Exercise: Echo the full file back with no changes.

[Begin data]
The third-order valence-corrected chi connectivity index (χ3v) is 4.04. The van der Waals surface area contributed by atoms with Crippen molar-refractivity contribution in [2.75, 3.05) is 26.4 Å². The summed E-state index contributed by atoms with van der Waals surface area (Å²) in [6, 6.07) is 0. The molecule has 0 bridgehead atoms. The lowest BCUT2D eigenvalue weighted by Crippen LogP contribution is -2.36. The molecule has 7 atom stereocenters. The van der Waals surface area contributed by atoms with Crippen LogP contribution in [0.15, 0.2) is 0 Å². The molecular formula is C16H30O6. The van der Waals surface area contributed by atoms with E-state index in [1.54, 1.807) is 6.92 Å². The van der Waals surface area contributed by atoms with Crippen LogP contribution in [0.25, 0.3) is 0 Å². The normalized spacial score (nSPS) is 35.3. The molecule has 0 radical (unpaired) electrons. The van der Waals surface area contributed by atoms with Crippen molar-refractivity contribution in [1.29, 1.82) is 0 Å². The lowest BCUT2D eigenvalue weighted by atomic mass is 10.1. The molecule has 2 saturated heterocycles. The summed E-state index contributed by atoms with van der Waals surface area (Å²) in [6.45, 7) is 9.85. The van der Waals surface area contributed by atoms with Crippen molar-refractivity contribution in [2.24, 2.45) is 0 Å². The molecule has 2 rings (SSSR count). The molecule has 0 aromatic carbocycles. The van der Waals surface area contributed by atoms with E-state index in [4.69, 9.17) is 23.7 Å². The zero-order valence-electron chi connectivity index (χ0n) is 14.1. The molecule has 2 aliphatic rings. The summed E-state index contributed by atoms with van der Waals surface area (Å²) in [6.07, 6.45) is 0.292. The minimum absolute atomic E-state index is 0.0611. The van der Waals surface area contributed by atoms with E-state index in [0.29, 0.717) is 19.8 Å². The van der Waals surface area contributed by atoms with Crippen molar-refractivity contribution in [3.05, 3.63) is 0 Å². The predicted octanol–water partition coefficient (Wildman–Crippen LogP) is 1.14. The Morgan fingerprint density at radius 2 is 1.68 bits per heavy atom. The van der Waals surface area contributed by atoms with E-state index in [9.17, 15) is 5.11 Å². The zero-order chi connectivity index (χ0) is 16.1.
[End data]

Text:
The third-order valence-corrected chi connectivity index (χ3v) is 4.04. The van der Waals surface area contributed by atoms with Crippen molar-refractivity contribution in [2.75, 3.05) is 26.4 Å². The summed E-state index contributed by atoms with van der Waals surface area (Å²) in [6, 6.07) is 0. The molecule has 0 bridgehead atoms. The lowest BCUT2D eigenvalue weighted by Crippen LogP contribution is -2.36. The molecule has 7 atom stereocenters. The van der Waals surface area contributed by atoms with Crippen LogP contribution in [0.15, 0.2) is 0 Å². The molecular formula is C16H30O6. The van der Waals surface area contributed by atoms with E-state index in [1.54, 1.807) is 6.92 Å². The van der Waals surface area contributed by atoms with Crippen LogP contribution in [0.25, 0.3) is 0 Å². The normalized spacial score (nSPS) is 35.3. The molecule has 0 radical (unpaired) electrons. The van der Waals surface area contributed by atoms with Crippen molar-refractivity contribution in [1.29, 1.82) is 0 Å². The lowest BCUT2D eigenvalue weighted by atomic mass is 10.1. The molecule has 2 saturated heterocycles. The summed E-state index contributed by atoms with van der Waals surface area (Å²) in [6.45, 7) is 9.85. The van der Waals surface area contributed by atoms with Crippen molar-refractivity contribution in [2.24, 2.45) is 0 Å². The molecule has 2 rings (SSSR count). The molecule has 0 aromatic carbocycles. The van der Waals surface area contributed by atoms with E-state index in [4.69, 9.17) is 23.7 Å². The zero-order valence-electron chi connectivity index (χ0n) is 14.1. The molecule has 2 aliphatic rings. The summed E-state index contributed by atoms with van der Waals surface area (Å²) in [6.07, 6.45) is 0.292. The minimum absolute atomic E-state index is 0.0611. The van der Waals surface area contributed by atoms with E-state index in [0.29, 0.717) is 19.8 Å². The van der Waals surface area contributed by atoms with Crippen molar-refractivity contribution in [3.05, 3.63) is 0 Å². The predicted octanol–water partition coefficient (Wildman–Crippen LogP) is 1.14. The Morgan fingerprint density at radius 2 is 1.68 bits per heavy atom. The van der Waals surface area contributed by atoms with E-state index in [9.17, 15) is 5.11 Å². The zero-order chi connectivity index (χ0) is 16.1.